State Reps. Marty Walsh, Linda Dorcena Forry, Gloria Fox and Willie Mae Allen were among the delegates who traveled to Denver for last week's Democratic National Convention. The four are shown above inside Invesco Field at Mile High during the final night of the convention.
The Rockies' mountain range. The Pepsi Center, crawling with Secret Service agents and other law enforcement agencies. And, of course, Illinois Sen. Barack Obama accepting the Democratic Party's nomination as their 2008 candidate. Members of the Boston delegation last week saw that and more as a contingent was present in Denver for the Democratic National Convention.
Rep. Marty Walsh's only regret? Missing U.S. Sen. Edward Kennedy's speech to a throng of supporters on Monday night. His hair thin from treatment to combat the tumor he was diagnosed with, Kennedy brought delegates within the Massachusetts delegation, among others, to tears.
"I have come here tonight to stand with you to change America, to restore its future, to rise to its best ideals, and to elect Barack Obama president of the United States," Kennedy said.
"I think the visit by Sen. Kennedy was a moment to behold," said state Rep. Willie Mae Allen, who attended as a delegate. It was Allen's ninth consecutive convention, beginning with President Jimmy Carter's 1976 nomination in New York City. "That was overwhelming."
Allen, whose first cousin is U.S. Rep. James Clyburn, the House's majority whip and a South Carolina Democrat, said she spent time with the South Carolina delegation. She praised Michelle Obama, the senator's wife, for her speech.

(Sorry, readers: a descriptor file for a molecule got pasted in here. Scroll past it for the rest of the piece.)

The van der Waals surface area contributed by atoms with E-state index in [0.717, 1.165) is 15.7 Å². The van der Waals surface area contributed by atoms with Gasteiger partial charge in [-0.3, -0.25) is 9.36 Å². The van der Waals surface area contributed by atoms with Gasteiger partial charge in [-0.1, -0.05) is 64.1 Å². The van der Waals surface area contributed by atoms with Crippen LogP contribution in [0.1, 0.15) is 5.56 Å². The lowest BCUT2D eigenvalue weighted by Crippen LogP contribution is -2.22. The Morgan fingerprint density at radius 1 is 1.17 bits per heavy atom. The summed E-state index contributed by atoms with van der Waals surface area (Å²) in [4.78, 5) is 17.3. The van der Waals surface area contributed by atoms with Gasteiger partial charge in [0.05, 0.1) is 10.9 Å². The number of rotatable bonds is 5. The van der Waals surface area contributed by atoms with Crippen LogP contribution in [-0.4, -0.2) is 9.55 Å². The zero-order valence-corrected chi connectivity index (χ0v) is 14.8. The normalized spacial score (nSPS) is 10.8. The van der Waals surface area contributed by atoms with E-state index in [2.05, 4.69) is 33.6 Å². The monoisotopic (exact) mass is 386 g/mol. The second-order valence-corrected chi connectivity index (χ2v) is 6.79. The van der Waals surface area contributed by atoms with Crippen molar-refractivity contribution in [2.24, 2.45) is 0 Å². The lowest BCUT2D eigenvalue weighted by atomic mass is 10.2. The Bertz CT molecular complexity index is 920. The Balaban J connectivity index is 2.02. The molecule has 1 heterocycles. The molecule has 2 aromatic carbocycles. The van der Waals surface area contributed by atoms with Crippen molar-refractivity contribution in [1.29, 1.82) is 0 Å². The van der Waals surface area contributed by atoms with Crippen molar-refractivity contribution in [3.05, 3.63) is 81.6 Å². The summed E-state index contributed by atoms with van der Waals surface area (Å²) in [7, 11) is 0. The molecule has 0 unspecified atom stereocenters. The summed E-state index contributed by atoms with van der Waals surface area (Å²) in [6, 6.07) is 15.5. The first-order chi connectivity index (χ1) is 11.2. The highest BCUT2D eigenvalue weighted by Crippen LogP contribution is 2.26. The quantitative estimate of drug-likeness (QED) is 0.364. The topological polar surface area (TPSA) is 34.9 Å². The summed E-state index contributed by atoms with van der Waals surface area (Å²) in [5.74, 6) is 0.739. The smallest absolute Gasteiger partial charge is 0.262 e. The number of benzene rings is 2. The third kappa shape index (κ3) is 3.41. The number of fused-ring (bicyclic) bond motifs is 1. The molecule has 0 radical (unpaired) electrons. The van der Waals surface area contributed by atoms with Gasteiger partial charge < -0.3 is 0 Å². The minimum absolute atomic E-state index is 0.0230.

"Her speech brought tears to everyone's eyes," Allen said.
Allen said the one in Denver was different from the previous eight.
"That was a very emotional journey," she told the Dorchester Reporter, considering what Obama and others said in an attempt to unify the party and hit back against the Republican ticket.
"It was emotionally draining, to tell you the truth," Allen said.
Michelle Obama, the wife of the presumptive Democratic presidential nomine, sought to connect with voters who aren't familiar with her or her family. The Illinois senator is the "same man I fell in love with 19 years ago,"Michelle Obama told a packed crowd at the Pepsi Center. She pointed to her father, who suffered from multiple sclerosis, raising her on the South Side of Chicago. Her husband was raised by grandparents "who were working class folks just like my parents, and by a single mother who struggled to pay the bills just like we did," she said.
The next convention, wherever it is held, will be hard to top, local delegates agree.
"It's hard to explain what Thursday was," Walsh said in reference to Obama's speech at INVESCO Field. Over 80,000 people attended the speech, held not far from the Pepsi Center, where most of the convention took place.
"It was patriotic, it was democratic, it was American," Walsh, a one-time Hillary Clinton supporter, said.
Walsh said the atmosphere of the speech reminded him of the brief time after the terrorist attacks of Sept. 11, when American flags flew on cars and on houses, and individuals were polite to each other.
"Thursday night was very, very close to that," Walsh said. "After hearing him, what's the reason you don't like this guy? He answered all those questions."